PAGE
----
- Issues of identity construction (national, Greek, European, Western, Eastern)
- Devotion to or imitation of Greek antiquity and classical ideals associated with ancient Greece (‘Hellenism’) but also criticism or the rejection of the ancient Greek past
- The reception of Greek antiquity with reference to philosophy (e.g. Nietzsche, the Apollonian, the Dionysian elements)
- Greek antiquity on stage and screen: the ballet, opera, musical theatre, film
- The reception of Greek antiquity in theories of music
- Archaisms in compositional practice (e.g. modality)
- The reception of Greek antiquity with reference to traditional and popular music
- Issues of sexuality pertaining to the study of Greek antiquity and its reflection in music

The conference’s official language is English. Proposals for 20-minute papers (of no more than 300 words) and short biographical notes (of up to 200 words) should be sent to athensconf2011[at] by 1 September 2010 (receipt of proposals will be acknowledged by e-mail). Abstracts will be reviewed and results will be announced by 30 October 2010. A selection of papers will be considered for publication in a book form. Conference fee: 50 Euros (Students are exempted. Efforts will be made by the conference organisers to secure funding that will allow us to waive the fee).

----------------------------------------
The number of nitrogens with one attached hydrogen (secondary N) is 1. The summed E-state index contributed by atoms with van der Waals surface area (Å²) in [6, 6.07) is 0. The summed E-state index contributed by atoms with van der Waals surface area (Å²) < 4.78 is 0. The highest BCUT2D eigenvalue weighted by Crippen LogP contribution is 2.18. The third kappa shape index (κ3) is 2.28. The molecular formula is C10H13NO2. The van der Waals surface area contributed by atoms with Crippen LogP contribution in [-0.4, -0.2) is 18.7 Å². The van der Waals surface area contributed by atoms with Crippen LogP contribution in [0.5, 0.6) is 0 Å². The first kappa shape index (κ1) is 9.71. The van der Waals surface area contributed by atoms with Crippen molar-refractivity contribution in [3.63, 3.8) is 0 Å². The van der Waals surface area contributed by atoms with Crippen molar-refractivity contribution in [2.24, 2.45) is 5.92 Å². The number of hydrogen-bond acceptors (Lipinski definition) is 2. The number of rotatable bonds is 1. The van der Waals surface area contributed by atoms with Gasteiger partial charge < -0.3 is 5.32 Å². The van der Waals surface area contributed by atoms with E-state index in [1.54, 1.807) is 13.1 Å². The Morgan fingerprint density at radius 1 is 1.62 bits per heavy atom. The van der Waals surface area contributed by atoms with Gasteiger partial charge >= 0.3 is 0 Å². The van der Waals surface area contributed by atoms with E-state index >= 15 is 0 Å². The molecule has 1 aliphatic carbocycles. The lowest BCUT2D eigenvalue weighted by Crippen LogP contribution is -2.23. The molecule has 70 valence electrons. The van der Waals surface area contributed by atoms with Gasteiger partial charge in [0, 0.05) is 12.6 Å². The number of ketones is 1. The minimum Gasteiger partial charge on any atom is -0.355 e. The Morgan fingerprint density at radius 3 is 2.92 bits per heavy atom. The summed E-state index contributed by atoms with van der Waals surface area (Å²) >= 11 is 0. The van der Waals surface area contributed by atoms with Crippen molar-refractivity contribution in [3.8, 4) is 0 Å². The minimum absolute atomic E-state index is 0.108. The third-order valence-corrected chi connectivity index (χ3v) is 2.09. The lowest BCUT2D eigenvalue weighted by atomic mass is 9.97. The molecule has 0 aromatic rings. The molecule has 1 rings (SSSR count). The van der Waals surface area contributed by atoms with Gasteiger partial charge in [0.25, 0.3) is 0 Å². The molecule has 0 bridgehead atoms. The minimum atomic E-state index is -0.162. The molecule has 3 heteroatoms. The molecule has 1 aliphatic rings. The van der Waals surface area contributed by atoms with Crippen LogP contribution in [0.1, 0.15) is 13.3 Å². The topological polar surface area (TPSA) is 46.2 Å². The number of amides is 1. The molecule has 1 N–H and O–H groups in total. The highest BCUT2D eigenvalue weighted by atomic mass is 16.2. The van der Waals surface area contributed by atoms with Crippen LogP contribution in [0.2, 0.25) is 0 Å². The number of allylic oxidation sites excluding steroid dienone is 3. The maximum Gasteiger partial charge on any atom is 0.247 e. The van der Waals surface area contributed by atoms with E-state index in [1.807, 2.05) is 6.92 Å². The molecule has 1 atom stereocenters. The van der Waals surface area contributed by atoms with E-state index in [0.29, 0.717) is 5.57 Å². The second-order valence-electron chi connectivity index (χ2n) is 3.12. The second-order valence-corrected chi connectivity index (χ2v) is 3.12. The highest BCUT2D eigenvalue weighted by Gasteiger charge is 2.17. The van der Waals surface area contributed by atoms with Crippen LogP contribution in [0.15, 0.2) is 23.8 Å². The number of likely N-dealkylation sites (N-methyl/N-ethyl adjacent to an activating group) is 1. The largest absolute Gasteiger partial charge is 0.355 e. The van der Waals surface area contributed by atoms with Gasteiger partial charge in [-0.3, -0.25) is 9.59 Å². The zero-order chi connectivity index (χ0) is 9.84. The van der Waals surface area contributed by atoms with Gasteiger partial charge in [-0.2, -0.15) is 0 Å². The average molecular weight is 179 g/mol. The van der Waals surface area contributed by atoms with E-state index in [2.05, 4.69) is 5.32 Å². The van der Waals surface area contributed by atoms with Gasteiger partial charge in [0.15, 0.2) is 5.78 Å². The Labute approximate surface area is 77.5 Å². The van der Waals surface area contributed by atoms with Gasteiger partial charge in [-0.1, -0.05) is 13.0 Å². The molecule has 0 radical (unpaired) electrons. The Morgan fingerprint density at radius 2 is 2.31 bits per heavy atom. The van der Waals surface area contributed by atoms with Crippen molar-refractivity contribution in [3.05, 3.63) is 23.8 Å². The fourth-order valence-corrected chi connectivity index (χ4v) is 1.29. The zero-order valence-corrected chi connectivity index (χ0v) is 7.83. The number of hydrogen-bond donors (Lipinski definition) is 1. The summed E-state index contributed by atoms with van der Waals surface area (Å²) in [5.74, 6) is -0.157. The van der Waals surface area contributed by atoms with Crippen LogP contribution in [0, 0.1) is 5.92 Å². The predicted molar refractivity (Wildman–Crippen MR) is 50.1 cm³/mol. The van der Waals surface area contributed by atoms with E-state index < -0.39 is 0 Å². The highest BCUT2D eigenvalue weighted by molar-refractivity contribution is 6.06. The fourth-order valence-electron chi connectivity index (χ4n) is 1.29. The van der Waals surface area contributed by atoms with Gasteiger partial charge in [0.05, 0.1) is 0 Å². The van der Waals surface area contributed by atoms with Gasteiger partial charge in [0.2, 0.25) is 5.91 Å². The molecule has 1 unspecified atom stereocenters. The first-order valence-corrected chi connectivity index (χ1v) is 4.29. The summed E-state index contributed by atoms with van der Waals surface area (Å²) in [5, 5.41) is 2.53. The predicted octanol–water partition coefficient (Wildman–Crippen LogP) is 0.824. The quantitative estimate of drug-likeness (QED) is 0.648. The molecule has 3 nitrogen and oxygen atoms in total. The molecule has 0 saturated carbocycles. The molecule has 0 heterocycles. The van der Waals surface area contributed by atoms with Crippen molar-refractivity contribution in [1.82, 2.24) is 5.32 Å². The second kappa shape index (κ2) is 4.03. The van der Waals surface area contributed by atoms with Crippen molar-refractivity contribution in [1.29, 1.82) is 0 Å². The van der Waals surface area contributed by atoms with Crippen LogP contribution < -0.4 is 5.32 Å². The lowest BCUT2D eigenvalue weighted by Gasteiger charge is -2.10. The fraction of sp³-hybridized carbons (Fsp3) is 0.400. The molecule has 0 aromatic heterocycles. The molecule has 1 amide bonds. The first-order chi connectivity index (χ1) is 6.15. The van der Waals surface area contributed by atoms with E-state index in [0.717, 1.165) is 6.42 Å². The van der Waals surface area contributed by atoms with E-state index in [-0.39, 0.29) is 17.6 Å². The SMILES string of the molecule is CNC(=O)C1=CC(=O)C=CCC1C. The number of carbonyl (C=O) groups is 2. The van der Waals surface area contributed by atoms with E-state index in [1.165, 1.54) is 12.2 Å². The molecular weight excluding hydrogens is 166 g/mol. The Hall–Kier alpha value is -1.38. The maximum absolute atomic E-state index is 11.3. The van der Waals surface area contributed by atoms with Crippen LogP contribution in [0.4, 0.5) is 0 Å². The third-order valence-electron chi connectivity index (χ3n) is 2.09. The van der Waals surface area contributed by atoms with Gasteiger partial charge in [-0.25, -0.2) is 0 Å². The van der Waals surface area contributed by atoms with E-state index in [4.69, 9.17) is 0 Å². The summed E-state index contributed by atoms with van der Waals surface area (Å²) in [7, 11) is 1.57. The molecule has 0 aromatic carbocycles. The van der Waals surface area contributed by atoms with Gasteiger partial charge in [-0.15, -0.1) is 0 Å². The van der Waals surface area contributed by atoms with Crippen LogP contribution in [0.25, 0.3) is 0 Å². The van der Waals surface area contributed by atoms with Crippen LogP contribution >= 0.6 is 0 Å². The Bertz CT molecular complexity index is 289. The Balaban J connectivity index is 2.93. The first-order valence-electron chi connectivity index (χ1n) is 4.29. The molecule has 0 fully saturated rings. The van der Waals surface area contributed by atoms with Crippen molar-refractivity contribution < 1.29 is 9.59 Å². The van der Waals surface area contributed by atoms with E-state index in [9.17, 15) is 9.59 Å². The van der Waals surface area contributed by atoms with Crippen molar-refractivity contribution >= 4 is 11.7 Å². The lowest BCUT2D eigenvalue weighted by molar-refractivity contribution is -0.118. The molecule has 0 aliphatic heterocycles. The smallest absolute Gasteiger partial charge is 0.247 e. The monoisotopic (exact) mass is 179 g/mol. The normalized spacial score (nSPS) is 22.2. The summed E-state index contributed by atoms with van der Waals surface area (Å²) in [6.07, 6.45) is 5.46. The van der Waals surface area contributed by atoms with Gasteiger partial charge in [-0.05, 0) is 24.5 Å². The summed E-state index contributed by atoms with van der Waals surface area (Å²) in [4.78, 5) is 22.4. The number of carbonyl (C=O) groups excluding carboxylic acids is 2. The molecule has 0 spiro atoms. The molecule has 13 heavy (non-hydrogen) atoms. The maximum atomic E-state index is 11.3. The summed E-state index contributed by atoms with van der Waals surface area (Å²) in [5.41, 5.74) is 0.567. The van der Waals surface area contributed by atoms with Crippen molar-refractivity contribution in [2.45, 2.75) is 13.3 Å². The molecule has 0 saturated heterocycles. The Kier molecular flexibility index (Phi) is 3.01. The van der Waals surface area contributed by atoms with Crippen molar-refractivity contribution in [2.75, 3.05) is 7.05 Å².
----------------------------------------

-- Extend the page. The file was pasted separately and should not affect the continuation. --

Keynote speakers:
Prof. Jonathan Cross (University of Oxford)
Dr Marina Frolova-Walker (University of Cambridge)

Confirmed speakers:
Prof. Jim Samson (Royal Holloway, University of London)
Prof. Ion Zotos (University of Athens)

Conference Committee:
Dr Rosamund Bartlett
Dr Philip Bullock
Dr Katerina Levidou
Prof. Katy Romanou
Yannis Sabrovalakis
Dr George Vlastos

CFP/Submissions: Notes (journal)


Have you ever thought about contributing an article for Notes? Have you presented a conference paper that you think may be suitable for publication?

The Music Library Association invites contributions to its quarterly journal, Notes. Founded in 1934 (1st series: 1934-1942), and beginning its 2nd series in 1943, the journal offers its readers interesting, informative, and well-written articles in the areas of music librarianship, music bibliography and discography, the music trade, and on certain aspects of music history. Both completed manuscripts and preliminary ideas on these and other topics are welcome.

Please contact me at the e-mail below to discuss your ideas. I look forward to hearing from you.

Best wishes,
Jane Gottlieb
Vice President for Library and Information Resources
The Juilliard School
Editor, Notes
60 Lincoln Center Plaza New York, NY 10023-6588
Tel: 212/799-5000 ext. 265
Fax: 212/769-6421
e-mail: gottlieb at
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Interesting Music Stuff (IMS) is licensed under a Creative Commons Licence. Any redistribution of content contained herein must be properly attributed with a hyperlink back to the source.
Click on the time link at the bottom of the post for the direct URL
and cite Colin J.P. Homiski, Interesting Music Stuff.